For the week ending 21 May 2016 / 13 Iyyar 5776

Parshat Emor

by Rabbi Pinchas Kasnett
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Disqualifying Blemishes for Kohanim

“G-d spoke to Moshe, saying: Speak to Aharon, saying: Any man of your offspring throughout their generations in whom there shall be a blemish shall not come near to offer the food of his G-d. For any man in whom there is a blemish shall not approach…” (Leviticus 21:16-18)

“The food of his G-d… he may eat. But he shall not come to the Curtain, and he shall not approach the Altar; for he has a blemish; and he shall not desecrate My sacred offerings, for I am G-d Who sanctifies them. Moshe spoke to Aharon and his sons, and to all the Children of Israel.” (Leviticus 1:22-24)

All of the commandments that specifically concern the kohanim are designed to uphold the honor of G-d. The Torah had previously listed the regulations regarding forbidden marriages and restrictions in terms of coming into contact with the deceased. Now the Torah focuses on insuring that only the most suitable kohanim be permitted to perform the sacrificial services.

The Torah first deals with an array of physical defects that disqualify the kohen from performing the services, whether or not he was born with them, and whether or not they are permanent. Furthermore, the most serious of these defects are those that are found on the face. The Torah emphasizes that even though the kohanim, the offspring of Aharon, have a unique, elevated status in the nation, they shouldn’t think that physical blemishes are irrelevant, since allowing a kohen with these blemishes to serve is a desecration of the honor of the Divine Presence in the Sanctuary. The Torah here takes into account the unfortunate reality of human nature. Those who gaze upon a “blemished” kohen while he is performing a service could be so taken aback by his appearance that they might come to detest the very idea of performing the service. If these blemishes are patently offensive to people, all the more so to G-d. As the prophet Malachi says (1:8): “Would you present a blind animal for sacrifice, is nothing wrong? ... Present it, if you please, to your governor: Would he be pleased with you of show you favor?” Malachi is saying that if a human official would not accept such an offering, then surely G-d would scorn it as well.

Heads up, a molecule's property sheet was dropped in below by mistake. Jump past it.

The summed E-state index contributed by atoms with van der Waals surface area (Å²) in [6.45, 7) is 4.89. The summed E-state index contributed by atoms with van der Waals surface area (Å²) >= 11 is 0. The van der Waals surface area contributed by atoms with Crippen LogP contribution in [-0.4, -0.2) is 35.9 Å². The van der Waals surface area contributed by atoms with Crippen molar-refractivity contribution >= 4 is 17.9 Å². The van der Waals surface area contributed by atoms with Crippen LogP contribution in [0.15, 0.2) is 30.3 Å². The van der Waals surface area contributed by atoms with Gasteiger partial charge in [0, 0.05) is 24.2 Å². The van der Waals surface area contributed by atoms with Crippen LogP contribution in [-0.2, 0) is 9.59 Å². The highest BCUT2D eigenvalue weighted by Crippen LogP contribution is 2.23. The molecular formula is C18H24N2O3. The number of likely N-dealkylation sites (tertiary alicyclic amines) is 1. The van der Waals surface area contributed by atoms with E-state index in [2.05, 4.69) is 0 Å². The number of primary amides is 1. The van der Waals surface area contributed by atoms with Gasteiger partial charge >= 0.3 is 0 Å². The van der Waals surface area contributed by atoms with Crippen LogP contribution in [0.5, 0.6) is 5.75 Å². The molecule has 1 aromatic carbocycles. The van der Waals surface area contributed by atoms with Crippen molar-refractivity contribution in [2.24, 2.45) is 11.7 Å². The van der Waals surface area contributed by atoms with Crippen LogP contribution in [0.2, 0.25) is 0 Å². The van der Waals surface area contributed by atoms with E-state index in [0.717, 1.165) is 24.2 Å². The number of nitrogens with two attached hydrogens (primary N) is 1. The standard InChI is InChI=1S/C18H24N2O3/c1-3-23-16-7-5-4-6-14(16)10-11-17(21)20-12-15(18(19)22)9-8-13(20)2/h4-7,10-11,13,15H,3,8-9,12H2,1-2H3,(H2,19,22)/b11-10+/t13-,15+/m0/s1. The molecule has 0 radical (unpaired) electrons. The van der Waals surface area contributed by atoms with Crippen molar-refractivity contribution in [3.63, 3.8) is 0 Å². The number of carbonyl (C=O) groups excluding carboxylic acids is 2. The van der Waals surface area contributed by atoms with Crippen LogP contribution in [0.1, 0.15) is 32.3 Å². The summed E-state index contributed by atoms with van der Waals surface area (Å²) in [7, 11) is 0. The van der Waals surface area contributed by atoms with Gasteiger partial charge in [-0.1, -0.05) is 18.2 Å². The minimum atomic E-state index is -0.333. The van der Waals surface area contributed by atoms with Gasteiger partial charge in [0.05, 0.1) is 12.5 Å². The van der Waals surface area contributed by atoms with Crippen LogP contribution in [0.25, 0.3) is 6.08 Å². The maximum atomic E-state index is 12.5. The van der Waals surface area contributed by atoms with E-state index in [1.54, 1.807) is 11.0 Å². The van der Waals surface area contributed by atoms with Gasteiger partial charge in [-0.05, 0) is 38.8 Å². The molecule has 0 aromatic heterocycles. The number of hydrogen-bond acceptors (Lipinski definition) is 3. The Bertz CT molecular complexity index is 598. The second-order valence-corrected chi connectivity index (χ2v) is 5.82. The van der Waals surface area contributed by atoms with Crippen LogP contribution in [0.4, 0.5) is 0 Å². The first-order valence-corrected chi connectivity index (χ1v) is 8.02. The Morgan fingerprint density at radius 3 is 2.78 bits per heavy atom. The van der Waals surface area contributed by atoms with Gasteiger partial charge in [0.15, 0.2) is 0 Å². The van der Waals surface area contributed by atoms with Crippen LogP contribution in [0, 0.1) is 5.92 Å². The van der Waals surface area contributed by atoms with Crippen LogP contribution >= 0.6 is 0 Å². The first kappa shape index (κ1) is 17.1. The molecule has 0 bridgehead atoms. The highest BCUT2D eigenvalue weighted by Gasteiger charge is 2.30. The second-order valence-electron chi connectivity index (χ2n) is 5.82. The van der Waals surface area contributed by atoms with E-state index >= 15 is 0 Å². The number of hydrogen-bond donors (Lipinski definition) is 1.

A number of blemishes are listed, and the commentators are not in agreement as to the exact nature of some of them. Many of them refer to blemishes on the face, such as blindness, two types of abnormal growths on the eyes, a deformed nose and connected eyebrows. Others include broken, missing or deformed limbs, moist or dry skin eruptions, a concave chest, humpback, and swollen testicles. Abarbanel also makes it clear that the blemishes listed are often general categories; many others are subsumed under them. The Rambam (Maimonides) (Perek 8, Halacha 1, Laws of the Sanctuary) counts ninety different disqualifying blemishes. It is clear that the Torah’s listing is not an all-inclusive list since deaf-mutes and epileptics are not mentioned. They would obviously be disqualified as well. The general principle that is invoked here is that the performance of the Divine service by such an individual denigrates the honor of G-d. The general populace can only look up to, admire and respect the kohanim when they possess both inner and outer beauty. They need to be superior to the rest of the populace, both in terms of their physical characteristics and their moral and ethical behavior.

Finally, the last verse quoted above states that Moshe spoke not only to the sons of Aharon but to the entire nation as well. This was to insure that the rest of the people would reprimand the kohanim if they did not fulfill their special requirements and obligations.

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